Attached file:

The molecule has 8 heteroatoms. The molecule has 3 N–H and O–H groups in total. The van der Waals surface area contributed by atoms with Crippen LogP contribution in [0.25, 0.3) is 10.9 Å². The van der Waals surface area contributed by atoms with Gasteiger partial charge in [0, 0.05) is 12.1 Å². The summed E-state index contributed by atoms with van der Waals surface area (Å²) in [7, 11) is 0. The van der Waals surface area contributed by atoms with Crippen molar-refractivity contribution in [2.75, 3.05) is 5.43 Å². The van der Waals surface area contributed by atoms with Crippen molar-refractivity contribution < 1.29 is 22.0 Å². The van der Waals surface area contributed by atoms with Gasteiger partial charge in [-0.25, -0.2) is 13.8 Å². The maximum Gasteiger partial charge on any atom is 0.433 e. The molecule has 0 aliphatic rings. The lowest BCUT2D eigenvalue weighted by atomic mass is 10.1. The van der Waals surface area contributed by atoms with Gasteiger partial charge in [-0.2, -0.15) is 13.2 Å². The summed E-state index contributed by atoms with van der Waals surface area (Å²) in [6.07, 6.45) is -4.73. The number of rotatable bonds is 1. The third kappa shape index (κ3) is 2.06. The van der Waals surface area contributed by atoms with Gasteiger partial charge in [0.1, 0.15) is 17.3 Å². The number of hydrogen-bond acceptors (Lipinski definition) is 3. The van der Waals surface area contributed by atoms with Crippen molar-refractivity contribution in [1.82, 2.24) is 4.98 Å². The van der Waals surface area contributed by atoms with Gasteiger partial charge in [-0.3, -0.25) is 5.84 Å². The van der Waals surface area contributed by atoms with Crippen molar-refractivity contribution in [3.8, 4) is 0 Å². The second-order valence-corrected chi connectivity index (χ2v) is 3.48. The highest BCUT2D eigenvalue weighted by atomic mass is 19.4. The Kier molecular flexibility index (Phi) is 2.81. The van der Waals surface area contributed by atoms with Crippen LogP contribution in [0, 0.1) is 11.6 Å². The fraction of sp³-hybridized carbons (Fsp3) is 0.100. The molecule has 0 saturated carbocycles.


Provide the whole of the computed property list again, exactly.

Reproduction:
The molecule has 8 heteroatoms. The molecule has 3 N–H and O–H groups in total. The van der Waals surface area contributed by atoms with Crippen LogP contribution in [0.25, 0.3) is 10.9 Å². The van der Waals surface area contributed by atoms with Gasteiger partial charge in [0, 0.05) is 12.1 Å². The summed E-state index contributed by atoms with van der Waals surface area (Å²) in [7, 11) is 0. The van der Waals surface area contributed by atoms with Crippen molar-refractivity contribution in [2.75, 3.05) is 5.43 Å². The van der Waals surface area contributed by atoms with Crippen molar-refractivity contribution < 1.29 is 22.0 Å². The van der Waals surface area contributed by atoms with Gasteiger partial charge in [-0.25, -0.2) is 13.8 Å². The maximum Gasteiger partial charge on any atom is 0.433 e. The molecule has 0 aliphatic rings. The lowest BCUT2D eigenvalue weighted by atomic mass is 10.1. The van der Waals surface area contributed by atoms with Gasteiger partial charge in [-0.2, -0.15) is 13.2 Å². The summed E-state index contributed by atoms with van der Waals surface area (Å²) in [6.07, 6.45) is -4.73. The number of rotatable bonds is 1. The third kappa shape index (κ3) is 2.06. The van der Waals surface area contributed by atoms with Gasteiger partial charge in [0.1, 0.15) is 17.3 Å². The number of hydrogen-bond acceptors (Lipinski definition) is 3. The van der Waals surface area contributed by atoms with Crippen molar-refractivity contribution in [1.82, 2.24) is 4.98 Å². The van der Waals surface area contributed by atoms with Gasteiger partial charge in [-0.3, -0.25) is 5.84 Å². The van der Waals surface area contributed by atoms with Crippen molar-refractivity contribution in [3.8, 4) is 0 Å². The second-order valence-corrected chi connectivity index (χ2v) is 3.48. The highest BCUT2D eigenvalue weighted by atomic mass is 19.4. The Kier molecular flexibility index (Phi) is 2.81. The van der Waals surface area contributed by atoms with Crippen LogP contribution in [0, 0.1) is 11.6 Å². The fraction of sp³-hybridized carbons (Fsp3) is 0.100. The molecule has 0 saturated carbocycles.